Obama Administration Sued to Stop Tax-Funding of Embryonic Stem Cell Research
by Steven Ertelt
October 9, 2009
Washington, DC (LifeNews.com) — A coalition of pro-life advocates including two scientists, two families, an adoption agency and the Christian Medical Association have banded together to file a lawsuit against the Obama administration in an effort to stop the expected taxpayer funding of embryonic stem cell research.
The suit is a response to President Barack Obama’s decision earlier this year to overturn the protections the Bush administration put in place preventing funding of research that involves the destruction of human life.
World magazine indicates the pro-life advocates have sued the Department of Health and Human Services (HHS) and the National Institutes of Health (NIH) on behalf of unborn children who would be destroyed in the research funded by the departments.
They want to stop the expected $92 million that could be funneled from taxpayer funds to embryonic stem cell research, which has never helped human patients and has yielded significant problems in studies with animals.
"This case raises the central question of whether Congress does or does not want to fund the destruction of human embryos," pro-life attorney Samuel Casey of Advocates International told World.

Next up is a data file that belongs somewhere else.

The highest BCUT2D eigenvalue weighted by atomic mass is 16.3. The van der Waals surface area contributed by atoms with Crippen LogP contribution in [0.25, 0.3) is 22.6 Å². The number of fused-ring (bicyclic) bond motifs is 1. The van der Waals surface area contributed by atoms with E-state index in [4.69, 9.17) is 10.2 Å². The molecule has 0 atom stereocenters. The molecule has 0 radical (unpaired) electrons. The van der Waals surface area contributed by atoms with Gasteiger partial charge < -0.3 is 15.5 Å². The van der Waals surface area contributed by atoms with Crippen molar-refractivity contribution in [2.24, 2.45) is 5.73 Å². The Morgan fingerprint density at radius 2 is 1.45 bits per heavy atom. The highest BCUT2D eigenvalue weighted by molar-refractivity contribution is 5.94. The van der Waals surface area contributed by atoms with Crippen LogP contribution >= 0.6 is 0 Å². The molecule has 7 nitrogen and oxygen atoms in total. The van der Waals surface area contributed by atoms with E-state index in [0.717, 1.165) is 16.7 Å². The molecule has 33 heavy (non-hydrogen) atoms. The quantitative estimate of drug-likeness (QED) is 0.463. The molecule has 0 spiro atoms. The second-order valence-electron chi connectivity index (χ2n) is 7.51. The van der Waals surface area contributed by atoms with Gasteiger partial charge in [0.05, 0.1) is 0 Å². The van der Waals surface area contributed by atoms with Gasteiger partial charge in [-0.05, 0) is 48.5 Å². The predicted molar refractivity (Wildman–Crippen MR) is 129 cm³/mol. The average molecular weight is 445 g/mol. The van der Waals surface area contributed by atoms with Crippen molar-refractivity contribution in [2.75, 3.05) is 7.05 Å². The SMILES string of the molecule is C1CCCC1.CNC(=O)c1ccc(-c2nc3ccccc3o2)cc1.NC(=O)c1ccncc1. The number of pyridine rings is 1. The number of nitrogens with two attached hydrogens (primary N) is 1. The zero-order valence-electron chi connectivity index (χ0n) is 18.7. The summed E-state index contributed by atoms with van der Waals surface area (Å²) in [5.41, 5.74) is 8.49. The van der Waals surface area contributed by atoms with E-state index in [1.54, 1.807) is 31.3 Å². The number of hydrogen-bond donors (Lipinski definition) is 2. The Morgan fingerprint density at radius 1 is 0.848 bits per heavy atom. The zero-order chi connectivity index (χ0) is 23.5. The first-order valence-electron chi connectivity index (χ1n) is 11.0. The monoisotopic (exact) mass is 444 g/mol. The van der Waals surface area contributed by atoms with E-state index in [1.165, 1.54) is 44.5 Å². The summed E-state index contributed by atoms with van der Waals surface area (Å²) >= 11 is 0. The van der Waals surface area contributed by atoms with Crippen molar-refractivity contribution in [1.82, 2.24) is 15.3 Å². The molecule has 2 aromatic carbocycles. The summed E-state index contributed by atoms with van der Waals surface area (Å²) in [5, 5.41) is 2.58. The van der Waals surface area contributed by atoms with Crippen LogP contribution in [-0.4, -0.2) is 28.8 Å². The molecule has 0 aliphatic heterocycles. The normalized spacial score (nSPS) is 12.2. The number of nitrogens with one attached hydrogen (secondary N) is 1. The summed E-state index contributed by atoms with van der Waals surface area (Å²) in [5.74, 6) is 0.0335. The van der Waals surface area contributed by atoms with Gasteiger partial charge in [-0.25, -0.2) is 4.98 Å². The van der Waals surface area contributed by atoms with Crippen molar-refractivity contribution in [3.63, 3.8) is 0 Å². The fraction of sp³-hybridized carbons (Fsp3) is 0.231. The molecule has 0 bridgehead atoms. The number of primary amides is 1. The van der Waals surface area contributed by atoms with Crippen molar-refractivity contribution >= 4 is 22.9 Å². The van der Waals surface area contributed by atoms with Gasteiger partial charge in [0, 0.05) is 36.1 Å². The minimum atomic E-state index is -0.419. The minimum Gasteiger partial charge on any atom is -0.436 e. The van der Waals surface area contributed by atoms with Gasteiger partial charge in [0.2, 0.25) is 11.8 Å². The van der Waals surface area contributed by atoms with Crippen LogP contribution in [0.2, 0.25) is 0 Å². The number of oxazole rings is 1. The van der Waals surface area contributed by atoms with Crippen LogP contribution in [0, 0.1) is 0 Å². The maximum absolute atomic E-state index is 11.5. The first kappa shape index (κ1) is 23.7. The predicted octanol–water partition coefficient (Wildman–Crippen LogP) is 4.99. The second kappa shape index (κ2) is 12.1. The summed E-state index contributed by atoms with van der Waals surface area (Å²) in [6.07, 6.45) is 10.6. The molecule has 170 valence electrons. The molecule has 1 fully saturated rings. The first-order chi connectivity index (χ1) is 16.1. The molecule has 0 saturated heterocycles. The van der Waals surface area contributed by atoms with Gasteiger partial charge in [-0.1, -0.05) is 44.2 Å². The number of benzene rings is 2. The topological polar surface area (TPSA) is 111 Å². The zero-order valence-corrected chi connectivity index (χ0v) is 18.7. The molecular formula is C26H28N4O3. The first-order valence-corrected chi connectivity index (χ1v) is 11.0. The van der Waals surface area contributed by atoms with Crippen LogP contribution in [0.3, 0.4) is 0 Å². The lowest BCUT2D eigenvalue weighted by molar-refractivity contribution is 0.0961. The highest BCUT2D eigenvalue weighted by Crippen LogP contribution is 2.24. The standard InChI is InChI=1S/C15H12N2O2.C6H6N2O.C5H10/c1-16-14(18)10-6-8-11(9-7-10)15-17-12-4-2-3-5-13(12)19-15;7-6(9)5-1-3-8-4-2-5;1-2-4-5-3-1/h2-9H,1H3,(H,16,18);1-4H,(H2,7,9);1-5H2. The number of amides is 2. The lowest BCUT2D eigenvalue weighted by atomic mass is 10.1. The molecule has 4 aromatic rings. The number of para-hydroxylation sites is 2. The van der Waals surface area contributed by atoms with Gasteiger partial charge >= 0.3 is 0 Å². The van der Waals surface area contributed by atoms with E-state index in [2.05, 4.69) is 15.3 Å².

The Alliance Defense Fund and the law firm Gibson, Dunn & Crutcher are also helping the clients involved in the lawsuits.
There are two suits and both make similar cases that the Obama order to force taxpayers to fund embryonic stem cell research violates the Dickey-Wicker Amendment, a federal law that prohibits federal funding of scientific studies that destroy human life.
Specifically, the 1995 law stops tax-funding of "(1) the creation of a human embryo or embryos for research purposes; or (2) research in which a human embryo or embryos are destroyed, discarded, or knowingly subjected to risk of injury or death."
Because President Bush’s policy prohibited funding any new research destroying human life, he was able to pay for research using older embryonic stem cells.
"[The Obama policy] encourages you to develop an embryonic stem cell line that does not exist now," Casey told World. So now we’re in court to find out what Dickey-Wicker meansagain."
The lawsuit also alleges that the NIH violated administrative rules when it wrote the guidelines for implementing Obama’s decision after allowing only 34 days of public comment — instead of the customary 60 days — and publicly admitted ignoring 30,000 of the 49,000 public comments from people who opposed the funding.
Nightlight Christian Adoptions, which has helped facilitate adoptions of frozen embryos who are implanted and a pregnancy carried to term, is also involved in the lawsuit.
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